Jesus is the keystone that holds the archway together

Posted by & filed under Voice of the Clergy.

 By The Rev. Meredith Hunt

Proper 22 Pentecost 17 Grace Church 10.5.14


Keystone of the portal, Maria Schutz am Bründl church (1783 ). Public domain, via Wikimedia Commons.

Keystone of the portal, Maria Schutz am Bründl church (1783 ). Public domain, via Wikimedia Commons.

How many of you have ever seen a stone archway? Try to picture it with large stones piled on top of each other on each side and then coming closer together near the top, and then finally, the Keystone, which is inserted in the middle at the top and holds the Arch up.

I was born in the Keystone State: (Anyone know which state?) Pennsylvania. It was the middle colony of the original thirteen colonies and maybe it even thought of itself as the state which held the colonies together. Maybe lots of keystones also come from quarries in Pennsylvania.

OK, hopefully, you can picture a keystone. This is the word that Jesus uses in today’s Gospel to describe himself. Cornerstone is actually a mistranslation. Jesus is the keystone, which holds the archway together. When the keystone falls, everything falls.

And now picture a door through the Archway. Picture a door, which opens to the Kingdom of God, a place and a time under God’s reign and rule. It is something we all yearn for – a place of love and innocence, a place of life and wholeness. It is something which Jesus has given and gives and will continue to give to us.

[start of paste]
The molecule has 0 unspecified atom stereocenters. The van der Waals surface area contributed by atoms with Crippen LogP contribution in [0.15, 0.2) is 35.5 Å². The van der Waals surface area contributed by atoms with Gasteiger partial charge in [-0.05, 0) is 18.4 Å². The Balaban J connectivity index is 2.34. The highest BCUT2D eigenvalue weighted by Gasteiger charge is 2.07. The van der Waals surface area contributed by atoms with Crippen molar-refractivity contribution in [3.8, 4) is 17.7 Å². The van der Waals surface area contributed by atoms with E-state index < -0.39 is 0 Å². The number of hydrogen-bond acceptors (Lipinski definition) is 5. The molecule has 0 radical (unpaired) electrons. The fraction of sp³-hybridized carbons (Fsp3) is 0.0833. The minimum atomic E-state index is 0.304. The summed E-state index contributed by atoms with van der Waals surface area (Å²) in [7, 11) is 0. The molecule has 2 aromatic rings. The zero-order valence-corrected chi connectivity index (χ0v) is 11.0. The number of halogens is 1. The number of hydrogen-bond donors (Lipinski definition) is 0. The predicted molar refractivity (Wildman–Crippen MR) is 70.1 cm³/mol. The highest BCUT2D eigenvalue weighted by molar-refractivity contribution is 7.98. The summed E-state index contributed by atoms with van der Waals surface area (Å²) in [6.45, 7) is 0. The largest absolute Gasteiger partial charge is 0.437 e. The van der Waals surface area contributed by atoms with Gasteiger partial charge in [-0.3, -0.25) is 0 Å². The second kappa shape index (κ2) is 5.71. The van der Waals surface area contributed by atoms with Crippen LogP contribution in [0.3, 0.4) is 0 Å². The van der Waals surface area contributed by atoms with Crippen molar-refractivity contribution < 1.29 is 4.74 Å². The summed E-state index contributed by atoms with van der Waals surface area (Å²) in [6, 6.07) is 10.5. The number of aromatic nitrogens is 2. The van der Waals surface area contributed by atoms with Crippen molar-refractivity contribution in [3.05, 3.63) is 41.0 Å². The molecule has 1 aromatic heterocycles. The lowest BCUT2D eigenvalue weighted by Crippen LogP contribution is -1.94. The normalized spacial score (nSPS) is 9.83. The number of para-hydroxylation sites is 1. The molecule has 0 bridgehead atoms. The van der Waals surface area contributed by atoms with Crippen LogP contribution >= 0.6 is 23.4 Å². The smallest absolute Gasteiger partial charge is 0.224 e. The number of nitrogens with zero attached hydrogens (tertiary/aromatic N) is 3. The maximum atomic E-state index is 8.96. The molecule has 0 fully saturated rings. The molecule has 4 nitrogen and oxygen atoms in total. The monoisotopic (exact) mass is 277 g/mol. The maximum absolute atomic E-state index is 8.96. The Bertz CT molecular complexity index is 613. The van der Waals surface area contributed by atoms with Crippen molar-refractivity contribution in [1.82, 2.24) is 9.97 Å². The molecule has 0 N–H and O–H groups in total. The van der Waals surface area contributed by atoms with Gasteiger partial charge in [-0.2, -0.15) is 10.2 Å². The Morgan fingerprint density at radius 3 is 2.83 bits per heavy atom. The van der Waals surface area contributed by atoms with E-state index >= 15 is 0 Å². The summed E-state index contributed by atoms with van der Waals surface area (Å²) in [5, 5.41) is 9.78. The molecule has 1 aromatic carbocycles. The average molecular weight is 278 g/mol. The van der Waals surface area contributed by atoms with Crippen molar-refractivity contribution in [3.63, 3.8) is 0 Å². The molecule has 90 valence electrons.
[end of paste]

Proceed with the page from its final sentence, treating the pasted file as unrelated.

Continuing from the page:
In today’s Gospel reading Jesus tells the crowd a story about the Kingdom of God. Picture the scene. He is in Jerusalem in the temple where everyone is preparing for the Feast of the Passover. The day before, he confronted the religious leaders by turning over the money changer tables, and now the religious leaders have just challenged his authority.

Jesus begins by describing a Land Owner who had a vineyard and Tenants who worked the land. Everyone listening to Jesus knew whom he meant – They knew the Landowner was a Roman, maybe even the Emperor, and they also knew that the Romans had stolen the Land from the Hebrew people. They knew that Jews were the Tenants on their own land. It outraged them.


Vineyards with a View of Auvers, by Vincent van Gogh (1853 - 1890). Public domain, via Wikimedia Commons.

Vineyards with a View of Auvers, by Vincent van Gogh (1853 – 1890). Public domain, via Wikimedia Commons.

Then Jesus describes how the Tenants resisted the Land Owner. This would have been exciting. Those listening were probably silently cheering at this point. They all knew of the resistance movements – the Zealots and others who dreamed of a true King, who would one day come and drive out the hated Romans. Maybe Jesus was even that King?

Then Jesus describes how the Tenants struck a decisive blow at the Land Owner by killing the heir, so they the Tenants could inherit the land. The people listening would have loved this part of the story, because they knew the Jewish people were the true heirs. They probably wondered, “How are we going to do this?” “Is he going to lead us?”